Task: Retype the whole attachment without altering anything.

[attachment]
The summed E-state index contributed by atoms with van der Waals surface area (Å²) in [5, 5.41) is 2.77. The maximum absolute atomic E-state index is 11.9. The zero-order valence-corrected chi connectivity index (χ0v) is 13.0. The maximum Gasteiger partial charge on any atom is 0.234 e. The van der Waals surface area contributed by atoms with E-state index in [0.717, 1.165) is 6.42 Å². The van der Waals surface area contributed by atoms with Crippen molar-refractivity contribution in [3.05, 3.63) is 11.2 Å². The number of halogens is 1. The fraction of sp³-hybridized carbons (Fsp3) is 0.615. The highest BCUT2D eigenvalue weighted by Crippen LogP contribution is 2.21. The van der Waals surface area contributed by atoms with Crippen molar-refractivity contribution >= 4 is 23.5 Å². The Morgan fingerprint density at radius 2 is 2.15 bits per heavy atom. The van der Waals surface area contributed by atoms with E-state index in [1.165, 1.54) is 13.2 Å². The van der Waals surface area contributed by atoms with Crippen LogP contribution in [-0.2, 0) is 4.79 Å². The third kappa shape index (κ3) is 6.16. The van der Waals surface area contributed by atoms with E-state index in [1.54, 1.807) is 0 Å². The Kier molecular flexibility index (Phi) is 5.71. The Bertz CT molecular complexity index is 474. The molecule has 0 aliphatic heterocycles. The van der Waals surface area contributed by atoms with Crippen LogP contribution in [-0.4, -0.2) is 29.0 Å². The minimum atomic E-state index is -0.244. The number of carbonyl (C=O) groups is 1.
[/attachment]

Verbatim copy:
The summed E-state index contributed by atoms with van der Waals surface area (Å²) in [5, 5.41) is 2.77. The maximum absolute atomic E-state index is 11.9. The zero-order valence-corrected chi connectivity index (χ0v) is 13.0. The maximum Gasteiger partial charge on any atom is 0.234 e. The van der Waals surface area contributed by atoms with E-state index in [0.717, 1.165) is 6.42 Å². The van der Waals surface area contributed by atoms with Crippen molar-refractivity contribution in [3.05, 3.63) is 11.2 Å². The number of halogens is 1. The fraction of sp³-hybridized carbons (Fsp3) is 0.615. The highest BCUT2D eigenvalue weighted by Crippen LogP contribution is 2.21. The van der Waals surface area contributed by atoms with Crippen molar-refractivity contribution >= 4 is 23.5 Å². The Morgan fingerprint density at radius 2 is 2.15 bits per heavy atom. The van der Waals surface area contributed by atoms with E-state index in [1.165, 1.54) is 13.2 Å². The van der Waals surface area contributed by atoms with Crippen LogP contribution in [-0.2, 0) is 4.79 Å². The third kappa shape index (κ3) is 6.16. The van der Waals surface area contributed by atoms with E-state index in [1.54, 1.807) is 0 Å². The Kier molecular flexibility index (Phi) is 5.71. The Bertz CT molecular complexity index is 474. The molecule has 0 aliphatic heterocycles. The van der Waals surface area contributed by atoms with Crippen LogP contribution in [-0.4, -0.2) is 29.0 Å². The minimum atomic E-state index is -0.244. The number of carbonyl (C=O) groups is 1.